The human element and value have mutated exponentially in the last few months! While the virtual bonding brought everyone closer, human skills emerged as the real heroes in an increasingly tech driven world. Risk management, adaptability, critical thinking and agility took precedence over degrees and technical skills as workforces and workplaces increasingly adapted to new roles and challenges. The human versus technology debate cleared the decks for technology with humans’ concept as new learning and skills happened.

Digital transformations should be benefitting their intender and universities need to adapt NOW. We need to explore ways to bridge the rural urban virtual divide along with a tectonic shift in our policies post NEP. Technology can be a great enabler in schools where the tone can be set for the three years of a college journey by identifying and enabling individual skills and timeless competencies like curiosity, agility, empathy for a more sustainable world. Mere familiarization with machines or AI in schools is not enough anymore. This aspect needs deep thought and exploration by tech giants, government and academicians to move towards a fruitful PPP model which harnesses the EQ and IQ of students with financial support and other incentives. Encouraging international collaborations, streamlining OTT platforms and multi-media channels into education to provide webinars, video lectures and more is the way ahead.  But in the end, it’s the journey of humans, technology is just a catalyst.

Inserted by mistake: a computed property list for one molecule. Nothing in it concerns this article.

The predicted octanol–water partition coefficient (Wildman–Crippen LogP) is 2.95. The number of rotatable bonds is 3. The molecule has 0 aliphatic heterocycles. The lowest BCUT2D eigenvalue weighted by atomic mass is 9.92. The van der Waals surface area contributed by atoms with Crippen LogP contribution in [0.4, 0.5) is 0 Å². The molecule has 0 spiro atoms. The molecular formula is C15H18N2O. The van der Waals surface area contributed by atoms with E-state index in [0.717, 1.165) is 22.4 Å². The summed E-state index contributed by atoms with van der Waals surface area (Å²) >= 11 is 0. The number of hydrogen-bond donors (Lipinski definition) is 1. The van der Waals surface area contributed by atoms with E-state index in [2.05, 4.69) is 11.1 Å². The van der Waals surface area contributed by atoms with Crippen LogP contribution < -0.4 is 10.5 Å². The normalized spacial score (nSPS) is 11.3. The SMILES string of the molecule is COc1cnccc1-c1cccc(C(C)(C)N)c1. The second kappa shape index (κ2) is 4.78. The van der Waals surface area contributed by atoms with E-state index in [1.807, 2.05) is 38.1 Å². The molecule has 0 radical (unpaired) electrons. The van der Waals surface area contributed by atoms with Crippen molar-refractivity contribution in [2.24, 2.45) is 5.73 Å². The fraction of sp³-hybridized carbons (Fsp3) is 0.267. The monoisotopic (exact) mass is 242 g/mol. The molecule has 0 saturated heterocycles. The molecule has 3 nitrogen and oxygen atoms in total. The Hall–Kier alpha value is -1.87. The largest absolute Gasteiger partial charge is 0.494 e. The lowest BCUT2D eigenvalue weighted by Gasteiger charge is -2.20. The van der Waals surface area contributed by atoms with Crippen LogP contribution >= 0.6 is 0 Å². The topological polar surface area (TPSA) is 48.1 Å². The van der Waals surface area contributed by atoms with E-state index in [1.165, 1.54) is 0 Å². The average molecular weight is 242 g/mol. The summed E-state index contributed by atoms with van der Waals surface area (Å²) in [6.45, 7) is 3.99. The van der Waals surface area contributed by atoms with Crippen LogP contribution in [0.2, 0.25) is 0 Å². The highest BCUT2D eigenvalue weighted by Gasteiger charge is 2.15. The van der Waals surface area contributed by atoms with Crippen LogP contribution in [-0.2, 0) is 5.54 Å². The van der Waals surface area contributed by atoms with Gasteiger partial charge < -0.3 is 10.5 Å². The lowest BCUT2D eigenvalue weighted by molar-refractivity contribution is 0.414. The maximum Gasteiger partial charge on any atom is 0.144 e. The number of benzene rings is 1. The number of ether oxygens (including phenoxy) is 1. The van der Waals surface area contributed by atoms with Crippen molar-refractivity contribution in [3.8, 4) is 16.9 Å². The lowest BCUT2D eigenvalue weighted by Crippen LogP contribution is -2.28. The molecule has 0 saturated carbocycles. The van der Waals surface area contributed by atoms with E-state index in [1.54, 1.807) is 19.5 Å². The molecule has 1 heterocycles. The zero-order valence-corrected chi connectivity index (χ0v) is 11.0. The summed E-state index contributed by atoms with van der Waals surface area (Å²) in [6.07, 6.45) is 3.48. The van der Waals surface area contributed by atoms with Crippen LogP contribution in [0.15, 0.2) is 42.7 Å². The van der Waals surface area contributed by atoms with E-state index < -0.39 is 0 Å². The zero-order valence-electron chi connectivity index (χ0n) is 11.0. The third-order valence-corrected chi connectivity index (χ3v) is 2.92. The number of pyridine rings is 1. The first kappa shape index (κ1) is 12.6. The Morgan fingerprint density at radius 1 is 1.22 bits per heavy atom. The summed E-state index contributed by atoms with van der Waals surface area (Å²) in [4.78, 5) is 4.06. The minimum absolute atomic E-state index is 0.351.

Our future has been summed up by US Engineer and inventor, Doug Engelbart, “Technology should not aim to replace humans, rather amplify human capabilities.”

Disclaimer: The views expressed in this article are those of the author and do not necessarily reflect the views of the Economic Times – ET Edge Insights, its management, or its members